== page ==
I love hearing about the latest trends in technology, but sometimes it’s hard to separate hype from reality. So how do you decide what to focus on? Personally, when I’m faced with that situation, I turn to recent studies and statistics. That’s why I pulled together eight key statistics every government leader should know and what it means for his or her job.
1. We Live Online — According to the Pew Research Center’s Internet and American Life Project, 85 percent of adults use the Internet. Even more dramatic is who’s using it: 98 percent of 18- to 29-year-olds, 83 percent of 50- to 64-year-olds, and 56 percent of those 65 and older. To me, this shows a dramatic shift in which people are prioritizing government services to be online for almost every demographic.
2. Cellphones Are Everywhere — As of this summer, 91 percent of adults had cellphones (up from 73 percent in 2006), while smartphone adoption rates are growing even faster. As of summer 2013, 51 percent of adults have smartphones, an increase from 35 percent only two years earlier. This is being shown in mobile Internet traffic, which has gone from less than 1 percent of Internet traffic in 2009 to 15 percent in May 2013. Government needs to move to a mobile-first approach to services using these new devices.
3. Mobile Commerce Is on the Rise — Mobile commerce is rapidly rising, with four out of five consumers using smartphones to shop, according to Internet analytics company comScore. And a number of consumers are going mobile only. Twenty-five percent of consumers engage in online shopping only via mobile devices, Prosper Mobile Insights reported. Governments need to start moving quickly to mobile commerce (not just e-commerce).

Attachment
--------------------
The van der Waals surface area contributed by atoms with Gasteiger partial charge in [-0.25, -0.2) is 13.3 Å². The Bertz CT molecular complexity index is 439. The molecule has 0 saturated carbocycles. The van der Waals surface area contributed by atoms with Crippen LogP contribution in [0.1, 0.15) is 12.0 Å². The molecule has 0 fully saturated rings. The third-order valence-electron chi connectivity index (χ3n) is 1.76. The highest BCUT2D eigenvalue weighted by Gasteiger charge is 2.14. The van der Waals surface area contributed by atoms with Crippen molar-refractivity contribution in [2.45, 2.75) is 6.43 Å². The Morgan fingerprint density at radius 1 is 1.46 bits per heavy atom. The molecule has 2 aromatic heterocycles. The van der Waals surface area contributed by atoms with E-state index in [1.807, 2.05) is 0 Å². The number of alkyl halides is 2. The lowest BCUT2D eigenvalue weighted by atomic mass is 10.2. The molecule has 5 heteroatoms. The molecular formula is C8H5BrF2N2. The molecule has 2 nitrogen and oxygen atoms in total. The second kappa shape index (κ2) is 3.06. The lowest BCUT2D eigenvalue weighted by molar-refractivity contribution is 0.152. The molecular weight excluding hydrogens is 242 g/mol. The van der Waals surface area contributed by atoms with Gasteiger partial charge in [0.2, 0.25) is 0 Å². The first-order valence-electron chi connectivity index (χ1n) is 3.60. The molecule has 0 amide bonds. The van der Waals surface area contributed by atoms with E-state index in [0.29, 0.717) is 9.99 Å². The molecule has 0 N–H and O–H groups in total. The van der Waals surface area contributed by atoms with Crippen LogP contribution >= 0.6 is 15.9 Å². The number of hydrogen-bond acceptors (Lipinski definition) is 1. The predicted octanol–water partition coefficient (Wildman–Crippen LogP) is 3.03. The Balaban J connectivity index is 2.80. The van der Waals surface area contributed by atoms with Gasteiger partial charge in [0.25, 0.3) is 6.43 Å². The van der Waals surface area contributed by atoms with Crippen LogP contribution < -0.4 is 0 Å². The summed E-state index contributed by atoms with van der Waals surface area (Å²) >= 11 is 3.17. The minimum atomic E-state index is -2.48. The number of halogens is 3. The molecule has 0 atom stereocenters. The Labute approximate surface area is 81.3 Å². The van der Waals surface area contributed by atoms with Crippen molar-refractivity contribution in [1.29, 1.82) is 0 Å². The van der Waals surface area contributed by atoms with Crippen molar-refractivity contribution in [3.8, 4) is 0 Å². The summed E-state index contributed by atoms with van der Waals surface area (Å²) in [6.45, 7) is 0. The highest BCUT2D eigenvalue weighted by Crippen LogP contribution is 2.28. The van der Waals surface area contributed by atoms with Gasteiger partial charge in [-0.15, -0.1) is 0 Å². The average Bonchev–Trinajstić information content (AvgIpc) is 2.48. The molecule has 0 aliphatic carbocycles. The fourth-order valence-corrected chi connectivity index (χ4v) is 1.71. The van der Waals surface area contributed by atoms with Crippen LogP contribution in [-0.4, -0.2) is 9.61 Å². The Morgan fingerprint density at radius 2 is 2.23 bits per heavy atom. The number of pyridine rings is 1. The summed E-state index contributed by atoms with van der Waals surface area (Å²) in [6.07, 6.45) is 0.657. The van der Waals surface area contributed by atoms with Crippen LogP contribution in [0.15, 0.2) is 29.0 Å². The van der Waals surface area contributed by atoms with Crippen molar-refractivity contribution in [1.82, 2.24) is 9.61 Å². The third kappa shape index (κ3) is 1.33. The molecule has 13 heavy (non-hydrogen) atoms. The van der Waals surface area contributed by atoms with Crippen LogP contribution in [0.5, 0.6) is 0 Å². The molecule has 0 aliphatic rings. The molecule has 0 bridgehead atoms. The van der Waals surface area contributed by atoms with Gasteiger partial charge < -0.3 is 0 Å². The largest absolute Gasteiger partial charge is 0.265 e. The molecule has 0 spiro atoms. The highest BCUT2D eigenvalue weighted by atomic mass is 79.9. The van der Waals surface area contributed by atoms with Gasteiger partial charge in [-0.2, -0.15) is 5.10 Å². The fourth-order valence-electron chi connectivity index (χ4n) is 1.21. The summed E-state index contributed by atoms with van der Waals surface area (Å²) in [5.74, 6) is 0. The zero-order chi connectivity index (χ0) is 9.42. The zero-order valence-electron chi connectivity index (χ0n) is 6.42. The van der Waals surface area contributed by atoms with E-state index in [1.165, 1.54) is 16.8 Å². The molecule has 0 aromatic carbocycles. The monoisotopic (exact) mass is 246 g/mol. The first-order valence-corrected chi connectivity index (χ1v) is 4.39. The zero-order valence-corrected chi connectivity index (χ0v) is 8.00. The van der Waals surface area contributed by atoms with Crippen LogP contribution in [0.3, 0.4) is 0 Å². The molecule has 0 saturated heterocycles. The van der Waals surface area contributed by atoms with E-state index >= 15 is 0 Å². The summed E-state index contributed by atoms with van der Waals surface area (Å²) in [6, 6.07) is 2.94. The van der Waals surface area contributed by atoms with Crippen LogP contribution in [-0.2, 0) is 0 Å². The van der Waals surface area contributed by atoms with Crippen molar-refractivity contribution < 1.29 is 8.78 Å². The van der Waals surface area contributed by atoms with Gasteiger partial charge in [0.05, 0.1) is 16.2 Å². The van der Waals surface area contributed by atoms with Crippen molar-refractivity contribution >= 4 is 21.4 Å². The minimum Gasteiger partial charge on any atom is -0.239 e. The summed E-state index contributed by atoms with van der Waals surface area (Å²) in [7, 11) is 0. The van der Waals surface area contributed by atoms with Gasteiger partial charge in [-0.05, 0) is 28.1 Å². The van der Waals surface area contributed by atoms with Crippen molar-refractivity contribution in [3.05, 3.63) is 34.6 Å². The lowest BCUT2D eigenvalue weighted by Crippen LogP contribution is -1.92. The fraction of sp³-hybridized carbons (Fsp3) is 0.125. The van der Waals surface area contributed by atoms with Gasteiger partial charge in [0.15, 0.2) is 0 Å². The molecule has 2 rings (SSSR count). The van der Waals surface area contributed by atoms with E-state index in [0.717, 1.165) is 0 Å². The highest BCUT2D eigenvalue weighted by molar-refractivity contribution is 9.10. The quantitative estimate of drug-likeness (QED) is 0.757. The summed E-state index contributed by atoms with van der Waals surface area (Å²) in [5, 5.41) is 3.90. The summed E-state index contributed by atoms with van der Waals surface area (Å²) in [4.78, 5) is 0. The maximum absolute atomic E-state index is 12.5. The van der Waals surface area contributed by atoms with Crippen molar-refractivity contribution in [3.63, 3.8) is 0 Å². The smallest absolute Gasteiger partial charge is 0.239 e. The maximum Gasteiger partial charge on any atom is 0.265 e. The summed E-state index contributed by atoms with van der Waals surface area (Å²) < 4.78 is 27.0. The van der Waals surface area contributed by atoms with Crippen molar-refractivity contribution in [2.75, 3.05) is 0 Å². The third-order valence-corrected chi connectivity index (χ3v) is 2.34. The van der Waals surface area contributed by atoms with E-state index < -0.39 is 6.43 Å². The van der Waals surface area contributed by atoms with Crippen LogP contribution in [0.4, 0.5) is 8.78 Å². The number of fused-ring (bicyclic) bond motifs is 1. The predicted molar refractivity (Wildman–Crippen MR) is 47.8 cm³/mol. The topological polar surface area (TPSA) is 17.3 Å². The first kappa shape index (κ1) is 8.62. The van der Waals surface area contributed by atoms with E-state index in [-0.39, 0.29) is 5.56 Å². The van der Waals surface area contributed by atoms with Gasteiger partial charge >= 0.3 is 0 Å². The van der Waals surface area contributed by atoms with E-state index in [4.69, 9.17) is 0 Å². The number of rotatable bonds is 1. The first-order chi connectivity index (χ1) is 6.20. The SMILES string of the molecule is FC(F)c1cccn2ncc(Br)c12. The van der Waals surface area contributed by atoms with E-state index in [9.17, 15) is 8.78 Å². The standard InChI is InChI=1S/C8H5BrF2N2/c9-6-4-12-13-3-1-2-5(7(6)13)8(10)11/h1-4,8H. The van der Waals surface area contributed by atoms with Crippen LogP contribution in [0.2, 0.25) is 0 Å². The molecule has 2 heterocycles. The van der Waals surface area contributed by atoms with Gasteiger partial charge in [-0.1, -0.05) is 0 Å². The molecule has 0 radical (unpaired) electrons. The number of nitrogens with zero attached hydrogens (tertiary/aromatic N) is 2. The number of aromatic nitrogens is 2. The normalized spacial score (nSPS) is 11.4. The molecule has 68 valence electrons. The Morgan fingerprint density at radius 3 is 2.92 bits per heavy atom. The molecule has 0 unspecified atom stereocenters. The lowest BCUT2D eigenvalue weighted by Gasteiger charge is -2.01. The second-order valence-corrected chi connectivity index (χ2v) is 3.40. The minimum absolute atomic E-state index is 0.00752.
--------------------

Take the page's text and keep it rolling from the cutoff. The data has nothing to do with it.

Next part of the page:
4. Retirements Are Real — At the federal level, by 2016, more than a third of the workforce will be eligible to retire, according to the Government Accountability Office. This includes nearly 60 percent of senior executives and almost half of top managers. The situation is even worse at the state and local level. Succession planning needed to start yesterday.
5. Interest in Public Service Is Waning — To solve the retirement gap, we need new blood. And the biggest group missing in government is the millennials. By next year, millennials will account for 36 percent of the U.S. workforce, and by 2025, they will make up 75 percent of the global workplace. Yet as of 2011, only 6 percent are interested in a career in public service, down from an all-time high of 10.2 percent in 2009, according to the Partnership for Public Service. Government agencies need to work hard to recruit millennials since they aren’t currently looking on government agency job pages.
6. Demographic Changes — According to Pew Research, Hispanics are the largest minority group, making up 16 percent of the U.S. population. By 2020, they will make up 19 percent and will represent 23 percent of the population by 2030. In addition, Asians will increase to 6 percent of the overall U.S. population by 2020. Government agencies will need to make sure their services reflect the cultural norms and languages of these communities, while also including them in outreach efforts.
7. Cloud Is Here — As a technology leader, all trends point to the cloud. IDC predicts that public cloud spending will increase from $40 billion in 2012 to $100 billion in 2016. The move to the cloud has real implications in terms of ensuring that your employees have the right skills as it requires different procurement, technical deployments and vendor management.
8. Rise of the Baby Boomers — The 65 and older population grew 18 percent from 2000 to 2011 and is only expected to increase as the oldest baby boomers have already started to retire. Think about ways to leverage the baby boomers: Can you engage them as volunteers in your programs? Can you make your town friendly to baby boomers so they retire in your district?
Use these statistics to start planning for your agency’s future. The only constant is change, and government agencies need to be adapting to the changing landscape.
(By Steve Ressler)